Has the UK government killed the Solar Industry

The much acclaimed feed in tariff that encouraged many to invest in solar energy for their homes and small businesses has been slashed by the government to 50% of its original level. Many home-owners have been taking advantage of these quite generous subsidies which have often given returns on UK installed solar systems of around 10%, a figure considerably higher than that obtained by putting money in the bank. Those with capital and a green inclination have been flocking to install solar panels on their roofs making returns better than just about any other investment that one can even dream of.

The Feed-In-Tariff or FIT was due to be slashed on the 12th of December, but has met increasing resistance from a number of paries including Friends of the Earth who are deeming the proposal illegal. There is now confusion in the solar industry as to what the FIT will actually be and where this leaves home-owners.

According to the energy savings trust the previous FIT scheme paid 43.3p/kWh returning annualized savings of around £1,240, however the new scheme will pay 21p/kWh generated and on the same typical 3kW system will return savings of around £670. This radically changes the payback dynamic, in going from the old to the new scenario. The old system saw payback time frames of around 8 years (the system fully paid for itself in eight years), but with the new scheme, that payback time is pushed to 15 years…a considerable difference. The typical 3kW system used for illustration would cost around £10,000 with full installation.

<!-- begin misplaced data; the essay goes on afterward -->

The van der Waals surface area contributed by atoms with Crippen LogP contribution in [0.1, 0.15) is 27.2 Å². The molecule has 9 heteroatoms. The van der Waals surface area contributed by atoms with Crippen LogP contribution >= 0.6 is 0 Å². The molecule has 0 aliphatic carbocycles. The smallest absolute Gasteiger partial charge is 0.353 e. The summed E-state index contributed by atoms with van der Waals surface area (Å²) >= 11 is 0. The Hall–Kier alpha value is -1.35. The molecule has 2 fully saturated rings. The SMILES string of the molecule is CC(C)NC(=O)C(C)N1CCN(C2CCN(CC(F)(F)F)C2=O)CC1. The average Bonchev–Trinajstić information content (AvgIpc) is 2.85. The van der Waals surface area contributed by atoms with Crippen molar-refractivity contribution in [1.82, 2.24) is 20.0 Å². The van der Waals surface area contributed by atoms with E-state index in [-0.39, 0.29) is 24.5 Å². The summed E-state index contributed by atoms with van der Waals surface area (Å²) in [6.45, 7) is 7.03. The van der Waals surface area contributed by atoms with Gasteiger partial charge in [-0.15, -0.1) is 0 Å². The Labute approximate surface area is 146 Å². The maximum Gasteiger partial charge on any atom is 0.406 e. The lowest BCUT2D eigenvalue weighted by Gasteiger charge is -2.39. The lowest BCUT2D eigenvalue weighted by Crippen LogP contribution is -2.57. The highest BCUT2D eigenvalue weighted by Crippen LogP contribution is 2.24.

Before the end of 2011, there has been a huge race to get solar installations done before the 12th Dec cut-off date. However what will remain of the solar industry after this is anyone’s guess. From our perspective we see a huge number of job losses and we have already started to see “solar retail” outlets close in the preparation for the downturn. We don’t expect that the uptake in 2012 will be anything like that in 2011, unless the cost of installation per kW falls to 50% of their existing levels. This means that solar installers are going to be seriously hit in their margins and where it hurts because the cost of installing a physical solar panel is the same if that panel is 50% cheaper. Fixed costs such as scaffolding are going to make up the large proportion of the cost of installing and these are difficult to reduce without affecting the viability of the install.

So, has the government screwed this up? Yes, we think so! Even if it was offering a fabulous rate of return that seemed generous, it was helping to green the rooftops of the UK providing many with jobs and even an income. It provided an incentive to invest long term in Green energy and do the “right thing”. But the reduction of the FIT is going to potentially decimate the whole of the UK solar industry leaving many job less and out of pocket. What’s more, its sending out the message that the K simply doesn’t care one jot about Green Energy.




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